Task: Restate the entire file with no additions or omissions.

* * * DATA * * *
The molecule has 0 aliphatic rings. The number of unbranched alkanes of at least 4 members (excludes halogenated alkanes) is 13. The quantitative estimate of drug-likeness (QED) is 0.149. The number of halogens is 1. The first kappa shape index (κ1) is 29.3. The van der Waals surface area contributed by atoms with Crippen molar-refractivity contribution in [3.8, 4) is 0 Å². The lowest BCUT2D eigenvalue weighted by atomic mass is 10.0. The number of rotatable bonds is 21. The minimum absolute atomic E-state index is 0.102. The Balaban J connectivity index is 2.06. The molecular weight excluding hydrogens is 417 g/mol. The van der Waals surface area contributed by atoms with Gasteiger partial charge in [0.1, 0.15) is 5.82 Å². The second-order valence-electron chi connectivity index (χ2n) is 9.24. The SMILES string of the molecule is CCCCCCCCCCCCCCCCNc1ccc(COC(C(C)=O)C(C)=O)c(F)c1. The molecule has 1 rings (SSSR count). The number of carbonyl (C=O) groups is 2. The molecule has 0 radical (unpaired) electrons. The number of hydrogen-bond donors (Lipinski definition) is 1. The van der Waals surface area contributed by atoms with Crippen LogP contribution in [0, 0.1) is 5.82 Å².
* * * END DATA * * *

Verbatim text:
The molecule has 0 aliphatic rings. The number of unbranched alkanes of at least 4 members (excludes halogenated alkanes) is 13. The quantitative estimate of drug-likeness (QED) is 0.149. The number of halogens is 1. The first kappa shape index (κ1) is 29.3. The van der Waals surface area contributed by atoms with Crippen molar-refractivity contribution in [3.8, 4) is 0 Å². The lowest BCUT2D eigenvalue weighted by atomic mass is 10.0. The number of rotatable bonds is 21. The minimum absolute atomic E-state index is 0.102. The Balaban J connectivity index is 2.06. The molecular weight excluding hydrogens is 417 g/mol. The van der Waals surface area contributed by atoms with Gasteiger partial charge in [0.1, 0.15) is 5.82 Å². The second-order valence-electron chi connectivity index (χ2n) is 9.24. The SMILES string of the molecule is CCCCCCCCCCCCCCCCNc1ccc(COC(C(C)=O)C(C)=O)c(F)c1. The molecule has 1 rings (SSSR count). The number of carbonyl (C=O) groups is 2. The molecule has 0 radical (unpaired) electrons. The number of hydrogen-bond donors (Lipinski definition) is 1. The van der Waals surface area contributed by atoms with Crippen LogP contribution in [0, 0.1) is 5.82 Å².